(Signed and sealed by the postulator general of the Vallumbrosan Benedicitines, who was apparently the postulator for the cause of the cause of St. Pius X (a postulator being the person in charge of advocating for a person to be named a saint, doing the paper-work, etc.))

    It is usual to receive a certificate of authenticity with relics. Good for your aunt for holding onto it. And yes, this means that the little bit of matter in the middle of the round case is a little bit of St. Pius X, probably bone.
  4. Pacifica grammaticissima

    • Civis Illustris
    Location:
    Belgium
    That's it, "round", rotundae.
  5. Carpe Piscem Member

    Thanks. All those squiggles in the middle made it look like "rotisserie" to me, but I knew that couldn't be right!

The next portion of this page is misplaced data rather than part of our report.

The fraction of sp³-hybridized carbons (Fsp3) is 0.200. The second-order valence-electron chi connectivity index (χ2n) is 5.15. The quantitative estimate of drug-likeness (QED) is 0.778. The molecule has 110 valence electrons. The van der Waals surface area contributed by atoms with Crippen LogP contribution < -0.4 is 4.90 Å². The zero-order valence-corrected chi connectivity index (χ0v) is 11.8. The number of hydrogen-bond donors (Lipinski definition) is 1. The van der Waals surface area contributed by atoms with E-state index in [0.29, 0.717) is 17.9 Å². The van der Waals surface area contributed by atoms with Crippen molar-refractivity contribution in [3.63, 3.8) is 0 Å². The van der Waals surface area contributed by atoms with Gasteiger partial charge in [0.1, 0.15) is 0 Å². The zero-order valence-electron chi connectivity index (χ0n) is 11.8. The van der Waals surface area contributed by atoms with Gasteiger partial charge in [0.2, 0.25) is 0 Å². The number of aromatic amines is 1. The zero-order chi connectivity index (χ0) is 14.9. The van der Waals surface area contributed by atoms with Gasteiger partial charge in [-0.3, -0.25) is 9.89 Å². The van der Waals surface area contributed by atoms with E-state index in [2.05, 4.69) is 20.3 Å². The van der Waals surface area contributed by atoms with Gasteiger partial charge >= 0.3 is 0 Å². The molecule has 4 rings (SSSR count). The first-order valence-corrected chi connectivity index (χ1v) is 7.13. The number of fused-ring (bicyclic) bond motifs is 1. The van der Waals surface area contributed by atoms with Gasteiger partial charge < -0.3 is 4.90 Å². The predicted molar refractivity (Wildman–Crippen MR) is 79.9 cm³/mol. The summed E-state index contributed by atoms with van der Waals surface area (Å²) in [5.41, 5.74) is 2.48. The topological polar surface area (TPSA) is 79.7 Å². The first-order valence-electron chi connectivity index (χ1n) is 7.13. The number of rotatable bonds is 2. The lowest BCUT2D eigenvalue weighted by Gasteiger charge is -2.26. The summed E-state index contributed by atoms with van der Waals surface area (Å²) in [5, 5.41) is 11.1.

6. Pacifica grammaticissima

    • Civis Illustris
    Location:
    Belgium
    Lol.
  7. Kev1 New Member

    Thank you very much guys. My Aunt is delighted, it was her mothers, my grandmothers. She was very religious went to mass every morning in Ireland. God only knows how she came to have this tiny relic.
  8. Callaina Feles Curiosissima

    • Civis Illustris
    Location:
    Canada
    :eek:

    I wonder how many of these relics they made, and how much of his body they chopped up to do it.
  9. Aurifex Aedilis

    • Aedilis
    Location:
    England
    Relics of some of the less well known saints can be quite scarce. Relics of some of the more prominent saints, on the other hand, are sometimes so commonly encountered that collectively they seem to argue for someone of superhuman stature as well as superhuman piety.